Making the hooks was a fun job and I got very good at it- always trying to get them as short as possible. One year I got a little overzealous: rather than "Yesterday...all my troubles seemed so far away" and "Operator, well, could you help me place this call" I just went with "Yesterday" and "Operator." My friend Paul was the production guy and he would put numbers between each hook so people could follow along on their music test sheets without getting lost. I proudly told him that I had cut the full 700 hooks from 45 minutes down to 30. After spending some time with the tape, Paul called me back into the studio and politely pointed out that not only had I destroyed any melodic continuity but in many cases I'd reduced some of the most popular songs of all time to nearly subliminal echoes. Needless to say, I had to re-do the job and every time after that I was very careful to capture the entire musical phrase in each hook.

On music test night I would get to see the room full of people respond to the hooks I'd made. They would smile and tap their #2 pencil in time or grimace and look like they smelled something bad. Every now and then they'd laugh- it was great to see. Then afterwards my Program Director Phil would take me, Nancy (the Assistant Program Director/Music Director) and the research person out to dinner. If it was at the Holiday Inn we'd go to the Benihana in the hotel and that was always fun. I really loved working at that station and I got a wife out of the deal, so bonus.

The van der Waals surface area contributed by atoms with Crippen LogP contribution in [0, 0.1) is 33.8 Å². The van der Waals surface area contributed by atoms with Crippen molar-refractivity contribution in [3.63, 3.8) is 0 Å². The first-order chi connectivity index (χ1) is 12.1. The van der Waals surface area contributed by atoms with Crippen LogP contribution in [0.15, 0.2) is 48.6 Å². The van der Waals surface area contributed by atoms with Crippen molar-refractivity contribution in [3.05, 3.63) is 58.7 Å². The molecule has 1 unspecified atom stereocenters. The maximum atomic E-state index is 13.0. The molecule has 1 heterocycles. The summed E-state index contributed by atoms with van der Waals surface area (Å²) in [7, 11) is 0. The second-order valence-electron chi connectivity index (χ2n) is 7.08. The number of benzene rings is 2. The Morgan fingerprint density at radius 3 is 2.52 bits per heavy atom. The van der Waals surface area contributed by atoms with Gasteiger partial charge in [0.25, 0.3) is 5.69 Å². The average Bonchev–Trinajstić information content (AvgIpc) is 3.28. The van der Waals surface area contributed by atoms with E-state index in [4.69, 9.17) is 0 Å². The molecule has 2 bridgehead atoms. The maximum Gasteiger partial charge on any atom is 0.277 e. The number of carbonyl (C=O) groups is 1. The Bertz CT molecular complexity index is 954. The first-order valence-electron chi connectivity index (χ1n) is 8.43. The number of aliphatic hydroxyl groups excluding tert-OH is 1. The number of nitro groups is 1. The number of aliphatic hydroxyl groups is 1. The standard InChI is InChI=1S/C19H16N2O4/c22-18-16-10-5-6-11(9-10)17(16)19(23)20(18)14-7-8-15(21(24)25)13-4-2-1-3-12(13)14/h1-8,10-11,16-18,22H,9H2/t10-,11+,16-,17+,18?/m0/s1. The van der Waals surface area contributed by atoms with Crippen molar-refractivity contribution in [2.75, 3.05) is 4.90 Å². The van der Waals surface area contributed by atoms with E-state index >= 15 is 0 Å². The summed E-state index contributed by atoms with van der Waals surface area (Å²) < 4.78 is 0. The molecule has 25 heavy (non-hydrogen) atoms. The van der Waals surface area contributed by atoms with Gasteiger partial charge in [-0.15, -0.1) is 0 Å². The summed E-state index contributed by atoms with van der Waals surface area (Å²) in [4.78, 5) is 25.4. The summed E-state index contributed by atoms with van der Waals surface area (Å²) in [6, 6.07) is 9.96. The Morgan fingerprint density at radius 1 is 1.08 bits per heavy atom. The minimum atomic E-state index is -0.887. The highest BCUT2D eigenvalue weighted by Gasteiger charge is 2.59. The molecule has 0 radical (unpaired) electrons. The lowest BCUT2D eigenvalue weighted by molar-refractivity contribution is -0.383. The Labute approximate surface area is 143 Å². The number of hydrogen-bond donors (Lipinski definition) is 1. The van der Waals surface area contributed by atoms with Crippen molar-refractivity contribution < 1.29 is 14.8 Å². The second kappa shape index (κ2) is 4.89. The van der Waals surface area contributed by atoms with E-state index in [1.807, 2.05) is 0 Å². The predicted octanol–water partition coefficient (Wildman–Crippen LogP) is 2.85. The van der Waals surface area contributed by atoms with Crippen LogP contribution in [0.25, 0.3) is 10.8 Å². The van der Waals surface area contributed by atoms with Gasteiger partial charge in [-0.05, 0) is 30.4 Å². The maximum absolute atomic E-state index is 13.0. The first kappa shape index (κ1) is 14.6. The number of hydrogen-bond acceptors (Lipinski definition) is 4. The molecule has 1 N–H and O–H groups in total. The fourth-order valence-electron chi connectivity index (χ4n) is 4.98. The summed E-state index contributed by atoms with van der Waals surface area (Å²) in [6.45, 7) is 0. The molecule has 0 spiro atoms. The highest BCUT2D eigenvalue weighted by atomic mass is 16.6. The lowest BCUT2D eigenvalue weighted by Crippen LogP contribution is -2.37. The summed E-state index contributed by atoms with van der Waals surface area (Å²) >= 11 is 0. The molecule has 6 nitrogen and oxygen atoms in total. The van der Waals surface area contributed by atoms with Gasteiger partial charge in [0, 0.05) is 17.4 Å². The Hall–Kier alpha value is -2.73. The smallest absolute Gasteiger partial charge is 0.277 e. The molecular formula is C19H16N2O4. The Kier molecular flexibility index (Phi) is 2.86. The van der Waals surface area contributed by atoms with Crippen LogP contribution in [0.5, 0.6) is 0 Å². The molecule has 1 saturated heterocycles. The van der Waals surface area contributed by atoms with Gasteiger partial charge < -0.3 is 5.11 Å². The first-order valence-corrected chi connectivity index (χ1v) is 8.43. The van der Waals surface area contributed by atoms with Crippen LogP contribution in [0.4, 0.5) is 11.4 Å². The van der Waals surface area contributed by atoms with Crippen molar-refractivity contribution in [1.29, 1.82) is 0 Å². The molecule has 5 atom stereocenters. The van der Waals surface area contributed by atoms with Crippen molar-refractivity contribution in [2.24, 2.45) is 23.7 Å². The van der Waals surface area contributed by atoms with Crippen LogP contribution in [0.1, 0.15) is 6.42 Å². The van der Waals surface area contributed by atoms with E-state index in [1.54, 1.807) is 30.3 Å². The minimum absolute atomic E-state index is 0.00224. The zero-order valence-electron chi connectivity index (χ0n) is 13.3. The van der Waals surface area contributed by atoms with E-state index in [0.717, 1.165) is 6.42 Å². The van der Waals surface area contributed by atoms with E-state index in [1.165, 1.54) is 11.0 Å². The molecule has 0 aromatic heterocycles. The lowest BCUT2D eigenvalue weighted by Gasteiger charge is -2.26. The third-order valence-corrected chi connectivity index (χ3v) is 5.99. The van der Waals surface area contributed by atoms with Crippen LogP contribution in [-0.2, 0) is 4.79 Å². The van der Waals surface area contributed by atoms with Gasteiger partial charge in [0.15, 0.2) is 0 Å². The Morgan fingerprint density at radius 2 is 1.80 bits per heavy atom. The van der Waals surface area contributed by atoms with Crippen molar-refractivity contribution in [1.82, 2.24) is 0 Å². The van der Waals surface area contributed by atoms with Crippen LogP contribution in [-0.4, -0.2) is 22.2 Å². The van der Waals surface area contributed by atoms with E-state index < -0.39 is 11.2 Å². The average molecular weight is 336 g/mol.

It's funny but when I hear those WMJX songs I still mentally pick out the part I'd capture for the hook. A lot of the time it was the first chorus, but in others I had to take the second or third chorus, or perhaps the first line of the first verse. With Wham's "Careless Whisper" I didn't even take a vocal part, but hooked the saxophone break. And even today, when I hear the rare CD commercial with the hooks and scroll, I think of my days back in the music library at WMJX.

Anyway, with the 50th ALL KINDSA GIRLS I reward your patience with the obscure music I usually play and present a show of all hit music- all Power Pop Peaks- starting with My Sharona, the biggest Power Pop hit of all time. Thanks again for listening!

You can download Hour 1 of this week's show here.
And Hour 2 is here.